Obama: Tell Congress to stop $4B 'giveaway' to oil companies

President Obama called on Congress Saturday to stop using federal dollars to subsidize the oil industry and put an end to a so-called "taxpayer giveaway."

Saying that every year $4 billion in taxpayer money goes to subsidizing the oil industry, Obama urged lawmakers to put an end to corporate welfare.


"I don't think oil companies need more corporate welfare," Obama said in his weekly address. "Congress should end this taxpayer giveaway."

He asked Americans to "email, call or tweet" their representatives to tell them "to stop fighting for oil companies" and "to start fighting for working families."

In the address, Obama reiterated, as he has in recent days, that the country is "making progress" in taking control of its energy future. But he repeated his call for an "all-of-the-above" strategy which would develop other sources of energy — not just oil drilling.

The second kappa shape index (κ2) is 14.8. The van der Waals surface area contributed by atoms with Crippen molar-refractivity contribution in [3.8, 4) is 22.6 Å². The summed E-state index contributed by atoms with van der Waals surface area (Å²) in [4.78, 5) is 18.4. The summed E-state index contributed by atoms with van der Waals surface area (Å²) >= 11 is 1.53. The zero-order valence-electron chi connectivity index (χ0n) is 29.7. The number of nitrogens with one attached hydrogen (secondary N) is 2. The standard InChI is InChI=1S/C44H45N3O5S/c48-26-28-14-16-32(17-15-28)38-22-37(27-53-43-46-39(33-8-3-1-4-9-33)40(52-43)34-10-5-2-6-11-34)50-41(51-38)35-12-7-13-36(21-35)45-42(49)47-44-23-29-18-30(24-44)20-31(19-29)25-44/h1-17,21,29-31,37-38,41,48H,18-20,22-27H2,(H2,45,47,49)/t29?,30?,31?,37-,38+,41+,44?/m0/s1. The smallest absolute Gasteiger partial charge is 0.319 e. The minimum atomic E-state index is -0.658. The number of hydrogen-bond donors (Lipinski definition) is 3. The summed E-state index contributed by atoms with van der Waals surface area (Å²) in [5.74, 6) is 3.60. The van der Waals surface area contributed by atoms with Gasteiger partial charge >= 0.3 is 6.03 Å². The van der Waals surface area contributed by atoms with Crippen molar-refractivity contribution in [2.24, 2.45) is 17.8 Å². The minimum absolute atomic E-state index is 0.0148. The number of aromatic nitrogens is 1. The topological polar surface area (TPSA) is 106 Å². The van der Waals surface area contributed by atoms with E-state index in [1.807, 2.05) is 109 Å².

"We can't just drill our way out of this problem," Obama said. "While we consume 20 percent of the world's oil, we only have 2 percent of the world's oil reserves."

In the GOP's address, House Natural Resources Chairman Doc Hastings charged that Obama's "administration has proposed costly regulations that would hurt the supply of other domestic sources."

Obama said a "priority" of his has been to develop new technology "that will help us use new forms of energy."

He said because of investments his administration has made clean, renewable energy has almost doubled, creating new jobs for thousands of Americans.

In his address, Obama also touted his administration's new fuel efficiency standards, which would inevitably help Americans save money when they fill up their gas tanks. The move will also reduce the nation's dependence on oil overseas.

Obama said the new standards would help ease the high cost of fuel at the pump but he added, "there's no silver bullet for avoiding gas prices every year.

"There's no shortcut to taking control of our energy future," he said.